First of all I would like to thank the ride leader that day DG who has become a regular face and friend on the Sunday rides as he got me back to the finish. Other club members have helped ove the past seven months and I thank each one of you for your company on our rides and helping me develop, especially those who have taught some to ride in a group (SH, RP, ST, SV and the rest)

I have been cycling the year before with people in the village, but the winter came and the social group when it own ways. I had also completed London to Brighton and Ride London that year so the summer was a good one in the bike, but the lack of training over the 2014/15 winter didn’t help and certainly was a factor of me being out the back door in that first club ride back in March 2015.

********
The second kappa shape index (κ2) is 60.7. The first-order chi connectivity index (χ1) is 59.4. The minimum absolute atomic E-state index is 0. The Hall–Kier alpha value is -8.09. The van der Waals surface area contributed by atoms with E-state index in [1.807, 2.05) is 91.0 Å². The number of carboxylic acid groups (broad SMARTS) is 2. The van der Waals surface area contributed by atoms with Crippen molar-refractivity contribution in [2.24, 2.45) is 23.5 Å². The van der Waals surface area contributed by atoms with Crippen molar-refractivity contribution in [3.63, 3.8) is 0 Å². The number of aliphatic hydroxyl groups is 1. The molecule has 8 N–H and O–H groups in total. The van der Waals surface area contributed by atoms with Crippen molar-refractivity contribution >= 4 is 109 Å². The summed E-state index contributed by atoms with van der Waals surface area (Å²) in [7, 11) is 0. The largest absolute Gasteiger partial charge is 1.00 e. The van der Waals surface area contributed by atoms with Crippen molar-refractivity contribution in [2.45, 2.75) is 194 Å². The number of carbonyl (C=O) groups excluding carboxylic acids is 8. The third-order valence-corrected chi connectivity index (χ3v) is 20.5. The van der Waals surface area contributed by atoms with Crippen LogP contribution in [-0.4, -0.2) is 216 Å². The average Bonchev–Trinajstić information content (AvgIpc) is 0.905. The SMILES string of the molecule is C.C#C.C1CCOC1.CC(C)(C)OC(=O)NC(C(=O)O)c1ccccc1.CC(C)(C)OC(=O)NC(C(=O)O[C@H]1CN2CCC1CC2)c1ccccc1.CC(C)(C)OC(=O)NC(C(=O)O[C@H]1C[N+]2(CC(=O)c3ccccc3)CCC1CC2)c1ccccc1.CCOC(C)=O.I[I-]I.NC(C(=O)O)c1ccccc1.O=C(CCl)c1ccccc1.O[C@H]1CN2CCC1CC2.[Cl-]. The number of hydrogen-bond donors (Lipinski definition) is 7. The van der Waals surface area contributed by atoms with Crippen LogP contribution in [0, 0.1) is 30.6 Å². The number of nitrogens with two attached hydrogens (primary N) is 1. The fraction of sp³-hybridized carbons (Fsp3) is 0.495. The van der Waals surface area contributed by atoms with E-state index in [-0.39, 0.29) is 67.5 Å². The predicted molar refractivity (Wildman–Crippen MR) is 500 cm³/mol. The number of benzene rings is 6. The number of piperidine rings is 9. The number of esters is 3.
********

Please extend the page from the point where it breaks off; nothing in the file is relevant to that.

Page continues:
The following week I remember thinking work harder and keep on the wheel of the rider I front, it worked as I made it back within the group. Well small progress at least. A few weeks went by and I was getting used to cycling in a group and was coping quite well. A decision needed to be made, group 3? This group moves at an extra 2mph aver age speed and the no drop policy is gone. Oh well the new wheels had arrived and they helped my speed so I made the decision to step up, just one month into my membership! The route was an out and back on a flat and as I know now a fast ride. We reached the out part travelling at 18.5mph average and the previous weeks it was 15mph! Yes this had taken its toll and again I was out the back of group 3 in the last 10 miles, nothing left in the tank and I was empty. It was after this ride that RP had provided some very useful advise via email the following day, use a cadence meter and change the saddle height a bit (upwards), OK advise was great fully received and quite frankly required, as I found myself not good enough for group 3 and not being able to push in group 4. The final bit of advise was the fact me mentioned I would be in group 2 by September. I smiled, but thought this would be a hard ask. The advise worked, no suprise and I was able to stay in the front of group 4 and do most of the work for the next few weeks, before making another attempt at group 3. By now I had been cycling with the club for about six weeks and with the commute to work on the bike I was getting stronger and quicker. However still didn’t believe the “in group 2 by Septemer bit”.